Both direct sequencing of PCR products and sequencing of cloned products were done. For direct sequencing, 1 [[micro]liter] of the first PCR product was used in a single-stranded PCR reaction. PCR conditions were the same as above, except that the primers were unbalanced in a ratio of 10:1 and the annealing temperature was 55 [degrees] C. The resulting PCR product was checked by electrophoresis on an agarose gel. The product was then concentrated on a Centricon 30 column before sequencing using a modification of the USBiochemical Sequenase 2.0 kit protocol.

Other double-stranded PCR products were cloned using the TA cloning kit (Invitrogen) following the manufacturer's instructions. Plasmids were extracted using the Qiagen Plasmid kit. Sequencing followed a modification of the Sequenase 2.0 kit protocol (USBiochemical). Most sequencing was done manually with 35S label and separation on 6% acrylamide with 8-M urea gels. The D. guanche and D. subobscura COI sequences were obtained from an ABI 373A automated sequencer using the dye terminator cycle sequencing kit (Perkin-Elmer) following the manufacturer's protocols. All nucleotide sequences were deposited in GenBank (see Appendix).

Phylogenetic Analysis

In addition to the COI gene fragment, we analyzed sequences of seven published mitochondrial genes: the full sequence of cytochrome-c oxidase subunit II (COII; Beckenbach et al. 1993); partial sequences of cytochrome-b (cyt-b), NADH-dehydrogenase 1 (ND1), NADH-dehydrogenase 5 (ND5), and 16S ribosomal DNA; [tRNA.sup.Ser](UCN), [tRNA.sup.Leu](CUN), and a small amount of intergenic sequences (Barrio et al. 1994). For outgroups we used the sequences of D. melanogaster (de Bruijn 1985; Garesse 1988; Kobayashi and Okada 1990) and D. yakuba (Clary and Wolstenholme 1985). The accession numbers in GenBank 91.0 (1995) for all the sequences are listed in the Appendix.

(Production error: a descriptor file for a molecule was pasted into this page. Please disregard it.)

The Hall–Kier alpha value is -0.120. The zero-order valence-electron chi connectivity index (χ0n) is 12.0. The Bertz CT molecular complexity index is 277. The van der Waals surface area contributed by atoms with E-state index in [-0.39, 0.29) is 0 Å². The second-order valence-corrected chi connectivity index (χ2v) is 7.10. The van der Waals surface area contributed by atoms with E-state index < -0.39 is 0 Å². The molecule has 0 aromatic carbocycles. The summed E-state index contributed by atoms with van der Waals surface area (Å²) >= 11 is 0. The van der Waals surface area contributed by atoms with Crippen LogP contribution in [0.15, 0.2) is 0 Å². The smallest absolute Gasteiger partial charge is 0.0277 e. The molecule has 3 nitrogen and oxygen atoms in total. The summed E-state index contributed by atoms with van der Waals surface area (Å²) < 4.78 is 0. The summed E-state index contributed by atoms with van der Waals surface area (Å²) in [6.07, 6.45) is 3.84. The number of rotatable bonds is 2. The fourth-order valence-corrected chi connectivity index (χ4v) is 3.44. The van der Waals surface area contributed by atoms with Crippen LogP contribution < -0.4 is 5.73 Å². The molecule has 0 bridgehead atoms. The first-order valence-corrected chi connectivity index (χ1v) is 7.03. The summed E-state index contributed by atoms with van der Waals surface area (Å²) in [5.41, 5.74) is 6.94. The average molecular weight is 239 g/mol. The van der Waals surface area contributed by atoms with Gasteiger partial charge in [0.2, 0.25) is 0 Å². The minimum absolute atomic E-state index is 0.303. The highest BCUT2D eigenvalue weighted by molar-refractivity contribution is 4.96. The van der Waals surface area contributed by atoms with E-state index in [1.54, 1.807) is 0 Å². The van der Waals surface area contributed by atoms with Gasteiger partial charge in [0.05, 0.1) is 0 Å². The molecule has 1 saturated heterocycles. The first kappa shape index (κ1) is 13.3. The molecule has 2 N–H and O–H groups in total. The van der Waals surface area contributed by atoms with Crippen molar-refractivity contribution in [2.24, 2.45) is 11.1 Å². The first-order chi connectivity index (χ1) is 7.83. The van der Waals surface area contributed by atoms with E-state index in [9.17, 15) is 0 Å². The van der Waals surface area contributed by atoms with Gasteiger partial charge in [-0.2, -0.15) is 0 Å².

The nucleotide sequences of COI and the other genes were aligned by eye. The lengths of alignments were 496 bp for COI, 688 bp for COII, 501 bp for cyt-b, 493 bp for ND1, 409 bp for ND5, 374 bp for 16S ribosomal DNA, 66 bp for [tRNA.sup.Leu](CUN), 65 bp for [tRNA.sub.Ser](UCN), and 38 bp for intergenic sequences. Phylogenetic analyses were carried out on the COI dataset and on the combined dataset of all sequences (3130 bp). Most species overlapped among the individual datasets (see Appendix). Sequences for D. pseudoobscura bogotana were available for all genes except COII, for which we substituted the North American D. pseudoobscura sequence; we have called the resulting taxon "bogotana" in the combined analyses as most sequences came from that subspecies (see Appendix).

Phylogenetic trees were reconstructed by both neighbor-joining (NJ; Saitou and Nei 1987) and maximum-parsimony (MP; Swofford and Olsen 1990) methods. (The number of taxa and size of the dataset precluded maximum-likelihood analysis.) The numbers of nucleotide substitutions per site were estimated by Tamura and Nei's (1993) method using MEGA (Kumar et al. 1993). Because of the heterogeneous nature of the genes, we compared nongamma and gamma distances obtained by the Tamura and Nei model (with the MEGA default gamma parameter a = 0.5). Gamma distances allow for heterogeneity of rates. Because these two distance methods produced identical NJ trees, only the nongamma distance results are presented in the tables and figures. PAUP 3.1.1 (Swofford 1993) was used to reconstruct MP trees. Heuristic searches were conducted with 10 random stepwise additions and the tree bisection-reconstruction method of branch swapping. For both NJ and MP, the robustness of each node was tested by bootstrap analysis (Felsenstein 1985) with 1000 replications, except that only 500 replications were done for the MP method on the combined data.

RESULTS

Before proceeding with the main results, we mention one anomolous finding. Amplification of the mitochondrial COl gene from total DNA of multiple D. madeirensis flies produced the expected approximately 540-bp fragment as well as a smaller band of about 330 bp when visualized on an agarose gel. Both of these bands were cloned and sequenced. The smaller band has the same sequence as the larger band, but it has a deletion of 214 bp corresponding to bases 2426 to 2639, inclusive, in the D. yakuba mitochondrial DNA sequence (Clary and Wolstenholme 1985). To determine if the deletion is present in all flies of this strain, five, single-fly DNA extractions were done and the resulting DNA was PCR amplified by the same method. In all amplifications, two bands of approximately 540 bp and 330 hp were present (data not shown). We do not know if this apparently partially deleted duplication resides in the mtDNA or nucleus.